"What Diomede, or Thetis' greater son, A thousand ships, nor ten years seige had done, False fears, and fawning words, the city won"

Thetis dipping Achilles in the River Styx
Public DomainThetis dipping Achilles in the River Styx - Credit: Frans and Jan Raes, 1600s
Thetis (disposer, or the one who places), is depicted in Greek mythology as a goddess of water, one of the fifty Nereids, daughters of the ancient one of the seas.  She was one of the earliest of deities worshiped in archaic Greece. The wedding of Thetis and the Greek hero Peleus is one of the events leading up to the Trojan War.

Thetis Giving Achilles His Arms
Public DomainThetis Giving Achilles His Arms - Credit: Guilio Romano, 1500s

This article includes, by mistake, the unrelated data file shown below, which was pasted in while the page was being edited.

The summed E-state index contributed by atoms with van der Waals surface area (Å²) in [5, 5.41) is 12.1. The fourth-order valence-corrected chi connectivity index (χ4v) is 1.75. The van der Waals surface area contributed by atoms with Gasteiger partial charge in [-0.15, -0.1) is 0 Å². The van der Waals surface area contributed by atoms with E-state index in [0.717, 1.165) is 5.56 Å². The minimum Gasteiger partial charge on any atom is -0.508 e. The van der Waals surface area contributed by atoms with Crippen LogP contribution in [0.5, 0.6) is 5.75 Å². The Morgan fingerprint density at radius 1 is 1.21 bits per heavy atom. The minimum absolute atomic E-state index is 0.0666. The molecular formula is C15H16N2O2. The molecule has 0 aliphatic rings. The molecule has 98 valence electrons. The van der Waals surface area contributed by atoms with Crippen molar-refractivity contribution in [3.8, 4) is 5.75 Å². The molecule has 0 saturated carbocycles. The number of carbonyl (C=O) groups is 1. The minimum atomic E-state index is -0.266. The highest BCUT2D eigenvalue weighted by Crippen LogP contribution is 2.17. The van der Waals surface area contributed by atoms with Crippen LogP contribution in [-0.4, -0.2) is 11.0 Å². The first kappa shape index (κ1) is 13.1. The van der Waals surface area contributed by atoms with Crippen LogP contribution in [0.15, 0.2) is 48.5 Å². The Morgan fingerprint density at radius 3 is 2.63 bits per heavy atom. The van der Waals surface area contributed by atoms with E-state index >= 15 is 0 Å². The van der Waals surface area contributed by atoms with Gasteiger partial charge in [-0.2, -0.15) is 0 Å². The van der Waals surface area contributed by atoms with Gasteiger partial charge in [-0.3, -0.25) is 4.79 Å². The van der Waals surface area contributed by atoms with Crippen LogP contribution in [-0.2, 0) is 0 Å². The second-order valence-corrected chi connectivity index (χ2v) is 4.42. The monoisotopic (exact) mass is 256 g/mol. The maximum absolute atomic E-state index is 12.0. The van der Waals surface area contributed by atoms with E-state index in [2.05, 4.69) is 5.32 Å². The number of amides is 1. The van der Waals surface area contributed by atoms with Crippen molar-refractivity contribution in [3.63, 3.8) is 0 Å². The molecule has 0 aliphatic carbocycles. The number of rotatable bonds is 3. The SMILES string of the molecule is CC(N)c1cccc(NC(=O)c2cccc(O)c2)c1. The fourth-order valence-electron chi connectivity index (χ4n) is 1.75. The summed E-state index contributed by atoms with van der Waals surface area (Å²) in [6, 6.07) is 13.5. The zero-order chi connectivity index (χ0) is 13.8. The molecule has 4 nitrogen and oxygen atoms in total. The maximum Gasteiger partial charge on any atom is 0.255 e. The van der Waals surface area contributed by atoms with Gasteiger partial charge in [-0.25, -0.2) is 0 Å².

Thetis and Peleus’ son is Achilles.  Homer's Iliad tells of Achilles' deeds in the Trojan War. Achilles' wrath is the central theme of the book. Achilles withdraws from battle after he is dishonored by the Greek leader Agamemnon.  As the Greek forces are beaten back by the Trojans, it becomes clear to all that only Achilles can save the day.  This he does, when his friend Patroclus is killed in battle.  Achilles storms onto the battle field killing all in his path, and finally killing Hector, leader of the Trojans.